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CHAN 10237
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CHAN 10237
Symphonies, Volume 2

Weinberg: Symphony No. 4/ Rhapsody on Moldavian Themes/Sinfonietta No. 2

The Classical Shop
release date: August 2004

Recorded in 24 Bit / 96Khz
album available as a Studio Master
Originally recorded in 2003


National Polish Radio Symphony Orchestra, Katowice

Gabriel Chmura


Grzegorz Fitelberg Concert Hall, Katowice, Poland


Beata Jankowska


Beata Jankowska

Record Label


Orchestral & Concertos

Total Time - 59:28
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Symphonies, Volume 2



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Symphony No. 4, Op. 61 (1957, revised 1961)

  in A minor - in a-Moll - in la mineur  
1 I Allegro 8:24
2 II Allegretto 6:03
3 III Adagio - Andantino 8:42
4 IV Vivace 6:52

Rhapsody on Moldavian Themes, Op. 47 No. 1 (1949)

  Adagio - Moderato quasi allegretto - Adagio -  

Sinfonietta No. 2, Op. 74 (1960)

  in A minor - in a-Moll - en la mineur  
6 I Allegro 3:50
7 II Allegretto 4:33
8 III Adagio - 4:09
9 IV Andantino 5:00
Mieczyslaw Weinberg's music is full of colour and rhythm (Shostakovitch was his most important influence), often slightly quirky in nature, and always inventive. Its neglect is due to the circumstances of the composer's life, rather than the music's quality, and the music is therefore well suited to receiving the full Chandos treatment, which will bring it to the wider audience it deserves.

This is rarely performed but highly appealing music which has been poorly represented in the catalogue.

Weinberg composed his Symphony No. 4 in A minor in 1957 but prepared a second version before the first performance in 1961. In the original version the four movements of the symphony had individual titles. These were subsequently removed, but it is interesting to reflect on how Weinberg originally conceived the work. The first movement is a ‘Toccata’ in sonata form, with an energetic main theme. The slightly sad ‘Serenata’ begins with a gentle clarinet theme in irregular waltz rhythm, contrasted by a fanfare-like second theme in the trumpet and flutes. The third movement, ‘Intermezzo’ is of similar beauty, and an abundance of dance rhythms dominates the finale, a ‘Rondo’, shaped as two-part variations in a variety of modes, and quoting a number of folk melodies.

There are certain reminiscences of the music of Bartók in the last movement of the Fourth Symphony, and such are also to be found in Sinfonietta No. 2 in A minor, composed in 1960, especially in the rhythmically lively first movement. It is not scored for full symphony orchestra like the first Sinfonietta (available on CHAN 10128), but for a string ensemble with timpani.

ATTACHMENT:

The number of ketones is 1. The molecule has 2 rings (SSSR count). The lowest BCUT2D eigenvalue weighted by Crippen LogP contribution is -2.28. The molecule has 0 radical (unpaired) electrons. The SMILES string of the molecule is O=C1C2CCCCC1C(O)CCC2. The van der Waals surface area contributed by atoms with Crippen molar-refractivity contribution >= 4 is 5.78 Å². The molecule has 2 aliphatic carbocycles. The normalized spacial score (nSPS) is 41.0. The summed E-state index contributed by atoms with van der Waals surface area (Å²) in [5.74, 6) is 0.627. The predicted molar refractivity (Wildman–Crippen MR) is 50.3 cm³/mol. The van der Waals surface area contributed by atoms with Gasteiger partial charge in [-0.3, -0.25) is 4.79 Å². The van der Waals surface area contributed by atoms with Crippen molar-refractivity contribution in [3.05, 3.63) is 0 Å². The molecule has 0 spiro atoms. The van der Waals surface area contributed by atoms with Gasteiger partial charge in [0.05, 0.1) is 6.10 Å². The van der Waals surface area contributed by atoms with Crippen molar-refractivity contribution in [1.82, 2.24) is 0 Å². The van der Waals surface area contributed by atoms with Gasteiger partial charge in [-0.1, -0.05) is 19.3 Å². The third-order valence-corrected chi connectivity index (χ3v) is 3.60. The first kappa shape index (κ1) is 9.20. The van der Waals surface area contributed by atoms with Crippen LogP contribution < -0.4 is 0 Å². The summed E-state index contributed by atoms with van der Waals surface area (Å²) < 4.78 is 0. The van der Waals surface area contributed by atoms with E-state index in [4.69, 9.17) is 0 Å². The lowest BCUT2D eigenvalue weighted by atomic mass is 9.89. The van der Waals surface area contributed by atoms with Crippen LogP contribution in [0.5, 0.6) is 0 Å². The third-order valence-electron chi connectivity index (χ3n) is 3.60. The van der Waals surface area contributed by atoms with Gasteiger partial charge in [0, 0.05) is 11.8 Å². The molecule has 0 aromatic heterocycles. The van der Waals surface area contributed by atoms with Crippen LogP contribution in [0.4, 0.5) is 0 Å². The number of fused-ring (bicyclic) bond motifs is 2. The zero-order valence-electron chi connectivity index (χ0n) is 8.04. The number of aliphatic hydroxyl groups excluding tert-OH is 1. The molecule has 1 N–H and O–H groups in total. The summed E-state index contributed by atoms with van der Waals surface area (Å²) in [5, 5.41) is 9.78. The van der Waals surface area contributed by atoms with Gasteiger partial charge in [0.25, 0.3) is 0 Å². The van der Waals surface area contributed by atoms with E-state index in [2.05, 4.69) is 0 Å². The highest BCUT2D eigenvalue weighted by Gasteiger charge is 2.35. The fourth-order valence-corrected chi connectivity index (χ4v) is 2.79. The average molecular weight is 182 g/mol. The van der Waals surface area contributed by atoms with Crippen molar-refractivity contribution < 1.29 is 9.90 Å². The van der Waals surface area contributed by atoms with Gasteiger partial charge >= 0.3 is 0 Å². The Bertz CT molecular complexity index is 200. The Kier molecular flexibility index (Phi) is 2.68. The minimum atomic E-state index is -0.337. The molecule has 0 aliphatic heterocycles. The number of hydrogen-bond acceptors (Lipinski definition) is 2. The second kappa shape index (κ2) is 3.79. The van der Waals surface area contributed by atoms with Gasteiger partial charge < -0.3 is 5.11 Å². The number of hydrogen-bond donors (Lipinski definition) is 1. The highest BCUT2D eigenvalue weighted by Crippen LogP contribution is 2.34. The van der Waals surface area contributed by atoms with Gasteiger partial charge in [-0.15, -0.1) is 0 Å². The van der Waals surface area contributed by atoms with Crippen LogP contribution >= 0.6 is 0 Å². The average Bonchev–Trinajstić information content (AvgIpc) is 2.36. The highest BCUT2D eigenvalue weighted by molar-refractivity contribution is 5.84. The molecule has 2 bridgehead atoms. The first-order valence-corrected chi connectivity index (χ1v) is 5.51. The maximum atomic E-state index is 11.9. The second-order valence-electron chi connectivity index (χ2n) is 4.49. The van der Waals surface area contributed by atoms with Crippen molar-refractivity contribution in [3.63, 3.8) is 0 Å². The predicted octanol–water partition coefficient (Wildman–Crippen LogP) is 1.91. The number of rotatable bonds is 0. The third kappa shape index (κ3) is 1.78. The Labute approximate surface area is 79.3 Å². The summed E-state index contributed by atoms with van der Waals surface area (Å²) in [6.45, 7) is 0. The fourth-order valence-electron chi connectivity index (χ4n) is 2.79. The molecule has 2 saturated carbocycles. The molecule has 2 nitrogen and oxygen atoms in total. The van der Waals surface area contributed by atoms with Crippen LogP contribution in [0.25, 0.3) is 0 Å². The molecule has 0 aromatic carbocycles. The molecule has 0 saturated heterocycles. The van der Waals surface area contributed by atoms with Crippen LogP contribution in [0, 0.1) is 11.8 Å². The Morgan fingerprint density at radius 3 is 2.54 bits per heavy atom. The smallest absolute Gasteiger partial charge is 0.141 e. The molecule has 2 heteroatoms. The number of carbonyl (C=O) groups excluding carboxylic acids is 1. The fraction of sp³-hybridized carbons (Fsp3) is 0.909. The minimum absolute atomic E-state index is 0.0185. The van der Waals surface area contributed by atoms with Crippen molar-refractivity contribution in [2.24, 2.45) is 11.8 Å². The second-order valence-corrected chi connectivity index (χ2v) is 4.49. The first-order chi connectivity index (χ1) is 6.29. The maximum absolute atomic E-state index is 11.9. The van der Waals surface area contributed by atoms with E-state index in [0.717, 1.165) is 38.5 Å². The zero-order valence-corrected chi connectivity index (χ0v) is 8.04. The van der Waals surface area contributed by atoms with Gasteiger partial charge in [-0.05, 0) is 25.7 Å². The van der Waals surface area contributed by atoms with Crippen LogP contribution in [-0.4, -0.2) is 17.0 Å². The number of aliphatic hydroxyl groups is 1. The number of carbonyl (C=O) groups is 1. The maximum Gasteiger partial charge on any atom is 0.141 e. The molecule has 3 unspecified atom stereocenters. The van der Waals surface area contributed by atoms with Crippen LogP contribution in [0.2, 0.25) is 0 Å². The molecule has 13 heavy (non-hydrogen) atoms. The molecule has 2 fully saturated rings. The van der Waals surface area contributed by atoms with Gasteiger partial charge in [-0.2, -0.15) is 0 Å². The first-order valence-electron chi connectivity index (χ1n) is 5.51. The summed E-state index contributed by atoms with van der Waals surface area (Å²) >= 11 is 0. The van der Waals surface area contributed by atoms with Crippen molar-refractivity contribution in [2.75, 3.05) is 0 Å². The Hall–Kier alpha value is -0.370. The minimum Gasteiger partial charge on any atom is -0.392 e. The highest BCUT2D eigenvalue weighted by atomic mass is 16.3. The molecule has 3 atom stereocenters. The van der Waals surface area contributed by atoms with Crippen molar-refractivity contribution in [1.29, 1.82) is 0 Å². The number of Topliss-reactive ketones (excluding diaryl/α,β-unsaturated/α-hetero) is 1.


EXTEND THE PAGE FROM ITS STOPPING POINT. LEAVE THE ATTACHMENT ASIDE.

By 1949 the post-war repression of Jewish persons and organisations in the USSR was accelerating. Some of Weinberg’s works had been put on an unofficial blacklist because of their use of Jewish idioms so it is understandable that Weinberg was uncertain about his status. This was one of the reasons for his composing the Rhapsody on Moldavian Themes. The title may be regarded as a kind of camouflage, for the thematic material, while it has roots in Moldavia, springs from the culture of the Jewish portion of the country’s population. Weinberg probably, and correctly, assumed that the Party officials were not sufficiently educated to notice this..

'Gabriel Chumura and the Polish National Radio Orchestra revel in the Rhapsody's many oportunities for virtuosity, and they deliver vibrant and committed accounts of the Symphony and Sinfonietta. Add to this equation Chandos's customary state-of-the-art engineering, and you have a release that deserves the widest possibgle dissemination.'
BBC Music Magazine

'As in Volume 1, Chmura draws top-rate performances from his Polish musicians, who cope confidently with Weinberg's exposed textures. And he finds just the right note of edgy tension to tap into the ambivalent combination of humour and loss. Shostakovich characterized Jewish culture as 'laughter through tears', and Weinberg's music seems calculated to prove his point. There is fine sound too. Altogether an outstanding release, then, very strongly recommended.'

Chmura conducts with passionate conviction, and his Polish musicians respond accordingly. His pacing and instrumental balance are good, and he brings out Weinberg’s vivid tonal colours without losing either momentum of coherence… definitely recommended.

J Toche

N Pugh